Smith’s train of thought is confusing. First, the law is needed to constrain the fury of the poor; then the market provides for the poor very well; followed by the wretched state of the people who worked on the land the least fortunate of the workers. For his grand finale, after decrying the “small share” of the poor, Smith curiously veers off to ask what accounts for “the great share” that these same people have. His answer should come as no surprise to a modern reader of Adam Smith “The division of labour amongst different hands can alone account for this” (Smith 1762 1766, p. 341).

By March 30, Smith was confident enough about his success in finessing the challenge of class conflict that he became uncharacteristically unguarded in openly taking notice of the importance of workers’ knowledge:

But if we go into the work house of any manufacturer in the new works at Sheffield, Manchester, or Birmingham, or even some towns in Scotland, and enquire concerning the machines, they will tell you that such or such an one was invented by some common workman. [Smith 1762 1766, p. 351]

Read the entire article here

 

SMITH

Vietnam: Invitation to a Morass: Chapter 5 of the Matrix

The Matrix: An Exploration of the Dangerous Paradoxical Interactions

Between War, the Economy, and Economic Theory

Brief Introduction to the Introduction: The Paradox of the Matrix

What follows the introductory material is a chapter entitled:

Chapter 5: Vietnam: Invitation to a Morass.

The Matrix is an exploration of the intricate relationships between war, the economy, and economic thinking. Because of the complexity of our subject, we have tried to make our exploration more manageable by organizing our analysis around a simplified matrix, consisting of the natural world upon which life depends, together with the and three man-made subjects mentioned in the title, treated as separate pillars. Throughout history, the interrelations between these relationships have proved to be extremely dangerous, largely because of their paradoxical nature in which seemingly people in power confidently take actions that set off unexpected chain reactions with tragic consequences. The Matrix will explore that history in order to throw light upon the present.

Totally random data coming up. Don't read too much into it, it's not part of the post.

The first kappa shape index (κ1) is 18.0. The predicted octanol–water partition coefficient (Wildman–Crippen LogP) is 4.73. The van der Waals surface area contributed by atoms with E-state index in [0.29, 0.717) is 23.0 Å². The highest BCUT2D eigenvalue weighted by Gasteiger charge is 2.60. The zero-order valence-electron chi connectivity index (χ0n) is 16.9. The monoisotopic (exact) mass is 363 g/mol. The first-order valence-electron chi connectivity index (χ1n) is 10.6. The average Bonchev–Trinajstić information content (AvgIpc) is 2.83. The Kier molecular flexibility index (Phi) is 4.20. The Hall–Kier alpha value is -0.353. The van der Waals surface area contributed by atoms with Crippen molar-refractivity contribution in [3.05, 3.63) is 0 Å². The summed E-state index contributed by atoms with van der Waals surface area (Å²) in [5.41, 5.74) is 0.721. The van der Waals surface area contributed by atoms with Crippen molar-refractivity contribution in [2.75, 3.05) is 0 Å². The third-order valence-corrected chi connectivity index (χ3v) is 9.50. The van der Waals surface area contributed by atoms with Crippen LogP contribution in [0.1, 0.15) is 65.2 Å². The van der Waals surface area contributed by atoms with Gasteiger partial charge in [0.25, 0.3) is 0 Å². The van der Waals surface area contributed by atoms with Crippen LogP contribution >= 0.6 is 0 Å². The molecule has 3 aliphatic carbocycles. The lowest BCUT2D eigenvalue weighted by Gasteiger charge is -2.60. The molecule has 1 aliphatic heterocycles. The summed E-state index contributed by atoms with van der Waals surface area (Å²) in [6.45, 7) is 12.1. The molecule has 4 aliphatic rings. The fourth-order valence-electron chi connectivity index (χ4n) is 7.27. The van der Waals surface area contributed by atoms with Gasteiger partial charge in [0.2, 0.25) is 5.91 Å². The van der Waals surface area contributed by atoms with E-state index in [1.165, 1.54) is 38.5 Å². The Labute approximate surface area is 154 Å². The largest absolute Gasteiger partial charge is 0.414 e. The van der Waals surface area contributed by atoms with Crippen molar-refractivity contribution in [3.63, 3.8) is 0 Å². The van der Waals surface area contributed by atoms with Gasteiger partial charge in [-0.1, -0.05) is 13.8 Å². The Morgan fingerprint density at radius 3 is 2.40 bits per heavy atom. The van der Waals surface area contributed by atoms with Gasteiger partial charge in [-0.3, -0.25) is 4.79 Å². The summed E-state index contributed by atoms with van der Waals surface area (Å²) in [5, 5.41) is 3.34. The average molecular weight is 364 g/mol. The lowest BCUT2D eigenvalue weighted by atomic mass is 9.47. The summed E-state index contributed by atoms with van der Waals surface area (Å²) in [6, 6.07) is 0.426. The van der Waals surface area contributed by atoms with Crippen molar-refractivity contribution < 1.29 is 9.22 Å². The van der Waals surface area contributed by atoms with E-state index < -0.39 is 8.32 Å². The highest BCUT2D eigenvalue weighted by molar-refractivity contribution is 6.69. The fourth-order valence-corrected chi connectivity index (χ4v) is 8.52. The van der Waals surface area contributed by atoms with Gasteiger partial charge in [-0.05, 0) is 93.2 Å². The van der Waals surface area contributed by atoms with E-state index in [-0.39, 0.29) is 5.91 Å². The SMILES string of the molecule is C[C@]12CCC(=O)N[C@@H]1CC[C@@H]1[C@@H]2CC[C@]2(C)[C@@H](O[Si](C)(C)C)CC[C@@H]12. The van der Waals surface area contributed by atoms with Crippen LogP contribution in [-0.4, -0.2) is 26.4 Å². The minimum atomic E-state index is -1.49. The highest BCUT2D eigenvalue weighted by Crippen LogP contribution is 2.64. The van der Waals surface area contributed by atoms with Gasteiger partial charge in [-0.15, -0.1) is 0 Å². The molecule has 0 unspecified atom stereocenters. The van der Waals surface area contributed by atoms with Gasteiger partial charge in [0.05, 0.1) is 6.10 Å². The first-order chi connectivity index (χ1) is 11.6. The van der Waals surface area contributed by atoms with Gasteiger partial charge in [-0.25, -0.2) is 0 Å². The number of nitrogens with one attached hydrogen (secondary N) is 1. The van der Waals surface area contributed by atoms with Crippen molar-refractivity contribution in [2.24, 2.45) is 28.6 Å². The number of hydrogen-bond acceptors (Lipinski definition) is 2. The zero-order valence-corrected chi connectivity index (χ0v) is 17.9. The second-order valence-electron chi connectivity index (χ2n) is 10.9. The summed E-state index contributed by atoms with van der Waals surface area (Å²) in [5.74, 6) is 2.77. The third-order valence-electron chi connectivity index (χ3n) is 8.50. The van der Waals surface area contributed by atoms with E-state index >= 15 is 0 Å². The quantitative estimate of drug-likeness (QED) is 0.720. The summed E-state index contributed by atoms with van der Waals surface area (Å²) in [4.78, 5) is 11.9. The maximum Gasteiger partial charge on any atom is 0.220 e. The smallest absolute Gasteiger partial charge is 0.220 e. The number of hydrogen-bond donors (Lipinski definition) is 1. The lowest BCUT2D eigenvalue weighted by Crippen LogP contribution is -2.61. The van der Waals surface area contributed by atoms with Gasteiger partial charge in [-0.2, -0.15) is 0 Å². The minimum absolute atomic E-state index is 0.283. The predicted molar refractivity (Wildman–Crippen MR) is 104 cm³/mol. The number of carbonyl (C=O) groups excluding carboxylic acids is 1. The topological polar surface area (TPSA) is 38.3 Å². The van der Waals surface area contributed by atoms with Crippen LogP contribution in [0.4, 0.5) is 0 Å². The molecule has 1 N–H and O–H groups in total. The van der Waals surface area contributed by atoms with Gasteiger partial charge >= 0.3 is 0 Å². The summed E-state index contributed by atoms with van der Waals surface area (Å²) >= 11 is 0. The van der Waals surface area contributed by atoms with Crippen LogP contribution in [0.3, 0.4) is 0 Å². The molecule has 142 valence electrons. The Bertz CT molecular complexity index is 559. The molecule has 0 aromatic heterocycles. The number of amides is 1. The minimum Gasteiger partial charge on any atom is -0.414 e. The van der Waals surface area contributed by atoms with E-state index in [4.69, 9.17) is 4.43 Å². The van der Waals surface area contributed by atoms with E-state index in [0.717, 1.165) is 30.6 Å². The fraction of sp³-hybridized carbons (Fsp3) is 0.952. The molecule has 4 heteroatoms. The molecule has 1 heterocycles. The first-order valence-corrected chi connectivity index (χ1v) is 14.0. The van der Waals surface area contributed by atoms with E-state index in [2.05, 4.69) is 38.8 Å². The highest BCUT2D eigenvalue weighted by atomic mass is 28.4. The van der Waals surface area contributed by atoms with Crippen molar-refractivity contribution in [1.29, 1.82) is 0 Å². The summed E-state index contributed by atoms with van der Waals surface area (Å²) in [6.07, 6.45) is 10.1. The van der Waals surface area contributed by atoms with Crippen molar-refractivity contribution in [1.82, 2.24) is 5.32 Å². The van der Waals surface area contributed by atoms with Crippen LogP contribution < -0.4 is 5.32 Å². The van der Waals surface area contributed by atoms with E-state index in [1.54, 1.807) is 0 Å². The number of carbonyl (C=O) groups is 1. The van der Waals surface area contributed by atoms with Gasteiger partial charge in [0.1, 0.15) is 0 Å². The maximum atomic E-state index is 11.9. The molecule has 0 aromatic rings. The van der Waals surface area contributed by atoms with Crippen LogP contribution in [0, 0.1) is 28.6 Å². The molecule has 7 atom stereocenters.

Although people had already thought about economic matters in ancient times, the idea of an economy as a separate sphere of society had not yet developed. Instead, economic thinking was largely the domain of philosophers, such as Adam Smith, who was a professor of moral philosophy. Only later did economics become a separate subject of study. By the late 19th century, a few economists were beginning to frame their work as the science of economics ‑‑ a name intended to indicate an affinity with physics. Soon thereafter, supposedly scientific economic thinking acquired increasing authority, so much so that people often became convinced that they could disregard economic analysis at their own peril. Their fear may not have been well‑placed considering how often well‑regarded economic theories helped to create disasters.

The three pillars are intimately connected with one another. While the connections between war and the economy are more or less obvious, economists serve a peculiar role in linking the pillars of war and the economy by influencing the conduct of both war and management of the economy. At the same time, war, as well as economic activity, has influenced economic thinking. Continue reading

Follow

Get every new post delivered to your Inbox.

Join 123 other followers